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#20 Wells Whips Wear Well; Wellsville’s Wells Whip Company

Photo of Wells Whip Company with Factory Location(s) Pinpointed in Aerial Photo of Wellsville, PA (Annotations by S. H. Smith, 2014)
Photo of Wells Whip Company with Factory Location(s) Pinpointed in Aerial Photo of Wellsville, PA (Annotations by S. H. Smith, 2014)

“Wells Whips Wear Well” was the tongue-twister marketing slogan of the Wells Whip Company of Wellsville.  The circa 1905 photo of the Wells Whip Company Factory is from 1892-1992 Wellsville … Remembrances for Tomorrow, by Joan S. Clippinger.

As noted within the 1937 aerial photo, the Whip Factory(s) were originally along Main Street, until a fire destroyed the building, at that location for a second time, during 1901.  A new main factory was immediately built of native fieldstone along what is now Community Street.  The building was two stories high, with a dimension of 262 x 40 feet.  On the west side were three wings; these are not seen in the factory photo, however can be seen in the 1937 aerial photo.  The two end wings were 60 x 40 feet and the center wing was 50 x 30 feet.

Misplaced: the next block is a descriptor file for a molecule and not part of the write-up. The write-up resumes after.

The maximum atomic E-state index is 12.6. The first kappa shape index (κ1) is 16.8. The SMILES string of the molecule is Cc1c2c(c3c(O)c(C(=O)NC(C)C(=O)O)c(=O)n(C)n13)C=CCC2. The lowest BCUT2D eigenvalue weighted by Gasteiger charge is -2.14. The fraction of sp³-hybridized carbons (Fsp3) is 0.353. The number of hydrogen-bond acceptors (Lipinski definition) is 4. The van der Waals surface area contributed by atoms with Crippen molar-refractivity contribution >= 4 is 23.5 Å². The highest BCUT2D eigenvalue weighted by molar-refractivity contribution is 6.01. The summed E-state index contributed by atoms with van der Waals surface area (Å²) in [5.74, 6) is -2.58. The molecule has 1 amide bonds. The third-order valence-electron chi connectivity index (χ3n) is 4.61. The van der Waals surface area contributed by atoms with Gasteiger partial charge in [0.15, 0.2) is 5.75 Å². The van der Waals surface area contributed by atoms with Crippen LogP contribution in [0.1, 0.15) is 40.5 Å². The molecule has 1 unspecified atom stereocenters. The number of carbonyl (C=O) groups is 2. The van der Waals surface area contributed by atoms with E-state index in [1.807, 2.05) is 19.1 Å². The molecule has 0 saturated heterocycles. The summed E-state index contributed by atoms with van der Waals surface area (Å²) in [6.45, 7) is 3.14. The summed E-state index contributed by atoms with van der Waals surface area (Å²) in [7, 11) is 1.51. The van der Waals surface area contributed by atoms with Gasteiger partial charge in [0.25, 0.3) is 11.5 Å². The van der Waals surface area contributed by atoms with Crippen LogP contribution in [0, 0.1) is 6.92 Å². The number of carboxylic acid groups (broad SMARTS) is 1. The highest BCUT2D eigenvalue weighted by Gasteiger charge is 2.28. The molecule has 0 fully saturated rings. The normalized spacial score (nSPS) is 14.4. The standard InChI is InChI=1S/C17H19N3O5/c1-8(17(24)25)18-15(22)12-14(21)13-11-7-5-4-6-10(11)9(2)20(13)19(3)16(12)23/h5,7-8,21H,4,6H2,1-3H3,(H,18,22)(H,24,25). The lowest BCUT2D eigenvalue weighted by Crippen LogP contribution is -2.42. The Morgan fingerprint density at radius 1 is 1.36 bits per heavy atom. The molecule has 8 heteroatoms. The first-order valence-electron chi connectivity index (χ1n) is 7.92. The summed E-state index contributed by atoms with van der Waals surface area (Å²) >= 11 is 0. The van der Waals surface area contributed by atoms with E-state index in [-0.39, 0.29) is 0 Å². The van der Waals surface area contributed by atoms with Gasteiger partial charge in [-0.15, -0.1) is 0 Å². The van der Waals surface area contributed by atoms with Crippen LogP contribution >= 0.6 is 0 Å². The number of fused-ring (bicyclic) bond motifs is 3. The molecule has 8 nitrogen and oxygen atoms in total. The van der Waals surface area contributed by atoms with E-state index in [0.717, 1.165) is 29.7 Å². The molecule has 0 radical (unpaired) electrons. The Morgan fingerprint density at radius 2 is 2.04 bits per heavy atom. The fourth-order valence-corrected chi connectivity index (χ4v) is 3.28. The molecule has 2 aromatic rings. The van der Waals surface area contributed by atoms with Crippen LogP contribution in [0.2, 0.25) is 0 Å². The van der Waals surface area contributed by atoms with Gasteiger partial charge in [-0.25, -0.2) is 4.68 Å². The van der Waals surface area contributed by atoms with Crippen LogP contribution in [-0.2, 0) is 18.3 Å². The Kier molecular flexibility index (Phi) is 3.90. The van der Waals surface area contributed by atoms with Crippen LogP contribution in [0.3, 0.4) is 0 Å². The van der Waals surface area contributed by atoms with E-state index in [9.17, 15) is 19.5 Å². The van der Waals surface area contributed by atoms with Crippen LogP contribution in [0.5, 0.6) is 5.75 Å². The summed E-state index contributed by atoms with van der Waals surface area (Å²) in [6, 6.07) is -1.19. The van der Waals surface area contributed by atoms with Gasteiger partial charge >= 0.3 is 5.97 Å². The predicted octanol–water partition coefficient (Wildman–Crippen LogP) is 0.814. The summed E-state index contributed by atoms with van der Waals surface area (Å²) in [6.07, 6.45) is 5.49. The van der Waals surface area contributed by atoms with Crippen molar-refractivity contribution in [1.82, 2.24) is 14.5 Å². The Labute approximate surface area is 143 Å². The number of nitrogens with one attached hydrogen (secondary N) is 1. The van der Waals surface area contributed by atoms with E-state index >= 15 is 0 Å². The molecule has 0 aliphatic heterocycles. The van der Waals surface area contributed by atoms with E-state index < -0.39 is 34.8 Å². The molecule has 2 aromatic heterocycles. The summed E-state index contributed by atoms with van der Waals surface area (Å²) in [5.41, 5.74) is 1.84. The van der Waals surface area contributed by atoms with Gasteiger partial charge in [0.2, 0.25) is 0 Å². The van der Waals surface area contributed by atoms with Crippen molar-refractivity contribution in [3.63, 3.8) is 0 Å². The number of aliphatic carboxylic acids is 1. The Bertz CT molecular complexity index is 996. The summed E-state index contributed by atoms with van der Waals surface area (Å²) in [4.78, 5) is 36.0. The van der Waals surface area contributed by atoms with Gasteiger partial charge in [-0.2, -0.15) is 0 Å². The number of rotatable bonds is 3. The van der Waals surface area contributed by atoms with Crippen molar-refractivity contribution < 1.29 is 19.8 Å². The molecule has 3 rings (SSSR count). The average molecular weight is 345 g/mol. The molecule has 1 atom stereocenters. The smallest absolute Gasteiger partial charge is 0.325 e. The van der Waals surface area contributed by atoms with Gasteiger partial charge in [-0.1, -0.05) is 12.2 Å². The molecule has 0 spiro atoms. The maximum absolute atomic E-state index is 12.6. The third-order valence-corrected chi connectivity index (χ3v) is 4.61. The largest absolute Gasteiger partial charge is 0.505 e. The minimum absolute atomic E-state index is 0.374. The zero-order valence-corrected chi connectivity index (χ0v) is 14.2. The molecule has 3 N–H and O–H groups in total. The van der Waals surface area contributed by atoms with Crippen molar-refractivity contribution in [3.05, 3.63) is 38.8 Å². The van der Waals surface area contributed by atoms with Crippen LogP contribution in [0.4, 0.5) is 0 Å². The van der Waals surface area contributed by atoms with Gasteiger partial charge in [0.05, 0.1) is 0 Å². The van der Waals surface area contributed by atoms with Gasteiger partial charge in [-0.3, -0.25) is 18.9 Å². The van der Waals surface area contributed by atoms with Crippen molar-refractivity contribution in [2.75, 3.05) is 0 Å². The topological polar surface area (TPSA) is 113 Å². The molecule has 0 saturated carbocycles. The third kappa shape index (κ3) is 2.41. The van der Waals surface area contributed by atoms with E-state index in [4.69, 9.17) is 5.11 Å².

In my post Late 1800s Factory Inspection Reports Assist in Identification of an East Prospect Photo  I wrote about finding these reports in the State Library of Pennsylvania.  For this series on the Top 50 York County Factories at the end of 19th Century, I’m using data from the 10th Report of the Pennsylvania Department of Factory Inspection.

The 10th Factory Inspection Report is for the Department’s year ending October 31st 1899.  I ranked the 479 York County factories by numbers of employees; #50 has 47 employees, on up to #1 with 510 employees.  It has been over three months since the last post in this series; from this point onward, I’m planning to continue the series on a regular basis.  In the coming weeks, on Monday and/or Tuesday, I’m counting down to the top employer in York County at the end of 19th Century.

At #20 in the count down of the Top 50 York County Factories at End of 19th Century is Wells Whip Company in Wellsville.  The 10th Factory Inspection Report notes that on June 6th 1899 Wells Whip Company in Wellsville has 100 employees; 80 male and 20 female.  Of these 100 employees, 31 employees are under 21-years-old; of which 6 males and 4 females are between 13 and 16-years-old.  The goods manufactured are recorded as “Whips.”